( published 12th February 2002 )
Sex sells: In France a TV commercial shows a couple in bed. They're about to have sex, when the boy jumps up, horrified. He hasn't got any condom...Panic, then he stands up, goes to the kitchen, takes a kitchen glove MAPA, cuts off the middle finger of the glove and walks back, naked ( or almost ) to the bedroom...Voila! Result: 74% jump in Mapa gloves sales within one month. Sex sells! ( they didn't mention what consumers use the gloves for )
Other story that struck me yesterday in France, Jacques Chirac officially announced he would run for president this year in May: asked about all kind of "scandals" following him throughout his career ( latest example: Schuller, an ex-French corrupted official exiled in Santo Domingo since 1995, came back to France promising "explosive" revelations ), Chirac stated yesterday on TV: "I have never, I repeat, I have never ever heard of that story before!" Brrrrrrr, reminds me of our old friend Bill's statement...remember?
Have an excellent day
1. Coors put its slogan, "Turn it loose," into Spanish, where it was read as "Suffer from diarrhea".
2. Clairol introduced the "Mist Stick", a curling iron, into German only to find out that "mist" is slang for manure. Not too many people had a use for the "manure stick".
3. An American T-shirt maker in Miami printed shirts for the Spanish market which promoted the Pope's visit. Instead of "I saw the Pope" (el Papa), the shirts read "I saw the potato" (la papa).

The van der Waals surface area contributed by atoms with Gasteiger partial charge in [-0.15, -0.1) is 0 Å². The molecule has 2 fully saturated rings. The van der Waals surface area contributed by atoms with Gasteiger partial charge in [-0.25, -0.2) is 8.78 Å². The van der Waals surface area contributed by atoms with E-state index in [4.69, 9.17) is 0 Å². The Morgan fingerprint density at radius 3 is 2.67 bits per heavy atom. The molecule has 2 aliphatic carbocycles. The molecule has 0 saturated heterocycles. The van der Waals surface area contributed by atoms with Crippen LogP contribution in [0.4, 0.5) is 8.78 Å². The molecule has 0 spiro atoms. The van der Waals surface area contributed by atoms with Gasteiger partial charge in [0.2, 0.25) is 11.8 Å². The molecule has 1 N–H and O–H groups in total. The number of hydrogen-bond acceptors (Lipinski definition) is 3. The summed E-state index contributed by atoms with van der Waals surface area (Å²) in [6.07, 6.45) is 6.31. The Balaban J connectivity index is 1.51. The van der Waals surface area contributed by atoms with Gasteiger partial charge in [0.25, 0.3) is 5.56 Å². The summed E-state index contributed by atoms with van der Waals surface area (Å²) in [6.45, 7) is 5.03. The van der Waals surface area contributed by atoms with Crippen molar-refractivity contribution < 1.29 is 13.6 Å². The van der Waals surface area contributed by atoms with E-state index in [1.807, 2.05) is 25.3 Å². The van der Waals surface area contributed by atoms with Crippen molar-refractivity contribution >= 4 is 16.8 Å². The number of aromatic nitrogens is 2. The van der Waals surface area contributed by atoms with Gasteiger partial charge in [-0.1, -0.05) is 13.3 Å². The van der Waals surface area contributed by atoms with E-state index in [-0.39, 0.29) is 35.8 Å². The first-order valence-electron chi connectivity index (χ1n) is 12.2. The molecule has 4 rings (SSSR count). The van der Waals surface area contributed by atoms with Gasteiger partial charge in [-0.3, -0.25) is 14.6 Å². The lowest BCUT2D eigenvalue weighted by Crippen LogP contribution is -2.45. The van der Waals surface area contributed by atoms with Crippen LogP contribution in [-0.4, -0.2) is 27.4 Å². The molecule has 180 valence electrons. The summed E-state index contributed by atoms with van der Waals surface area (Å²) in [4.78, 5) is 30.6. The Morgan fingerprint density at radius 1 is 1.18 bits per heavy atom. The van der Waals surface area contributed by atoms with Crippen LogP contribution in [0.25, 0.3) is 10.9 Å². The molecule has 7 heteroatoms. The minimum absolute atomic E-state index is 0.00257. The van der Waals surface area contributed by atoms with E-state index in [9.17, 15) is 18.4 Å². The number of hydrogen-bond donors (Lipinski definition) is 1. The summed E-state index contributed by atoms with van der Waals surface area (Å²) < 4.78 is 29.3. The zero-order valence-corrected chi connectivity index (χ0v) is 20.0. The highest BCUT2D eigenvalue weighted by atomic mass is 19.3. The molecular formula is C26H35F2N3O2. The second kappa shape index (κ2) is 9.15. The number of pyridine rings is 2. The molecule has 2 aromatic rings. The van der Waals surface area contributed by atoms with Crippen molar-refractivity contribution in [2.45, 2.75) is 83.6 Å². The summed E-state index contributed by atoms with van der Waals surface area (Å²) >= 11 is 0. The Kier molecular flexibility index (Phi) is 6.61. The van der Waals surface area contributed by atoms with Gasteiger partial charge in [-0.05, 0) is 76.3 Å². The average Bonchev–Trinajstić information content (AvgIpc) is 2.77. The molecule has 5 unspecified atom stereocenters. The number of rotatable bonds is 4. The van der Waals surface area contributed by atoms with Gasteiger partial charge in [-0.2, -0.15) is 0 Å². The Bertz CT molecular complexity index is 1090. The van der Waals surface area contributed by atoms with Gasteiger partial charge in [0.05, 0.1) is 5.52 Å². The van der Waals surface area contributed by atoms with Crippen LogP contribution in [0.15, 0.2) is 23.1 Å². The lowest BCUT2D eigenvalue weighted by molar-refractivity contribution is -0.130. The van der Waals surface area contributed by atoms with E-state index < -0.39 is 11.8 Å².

4. Pepsi's "Come alive with the Pepsi Generation" translated into "Pepsi brings your ancestors back from the grave", in Chinese.
5. When Gerber started selling baby food in Africa, they used the same packaging as in the US, with the beautiful Caucasian baby on the label. Later they learned that in Africa, companies routinely put pictures on the label of what's inside, since most people can't read.
6. Frank Perdue's chicken slogan, "it takes a strong man to make a tender chicken" was translated into Spanish as "it takes an aroused man to make a chicken affectionate".
7. The Coca-Cola name in China was first read as "Ke-kou-ke-la", meaning "Bite the wax tadpole" or "female horse stuffed with wax", depending on the dialect. Coke then researched 40,000 characters to find a phonetic equivalent "ko-kou-ko-le", translating into "happiness in the mouth".
8. When Parker Pen marketed a ball-point pen in Mexico, its ads were supposed to have read, "it won't leak in your pocket and embarrass you". Instead, the company thought that the word "embarazar" (to impregnate) meant to embarrass, so the ad read: "It won't leak in your pocket and make you pregnant". OOPS!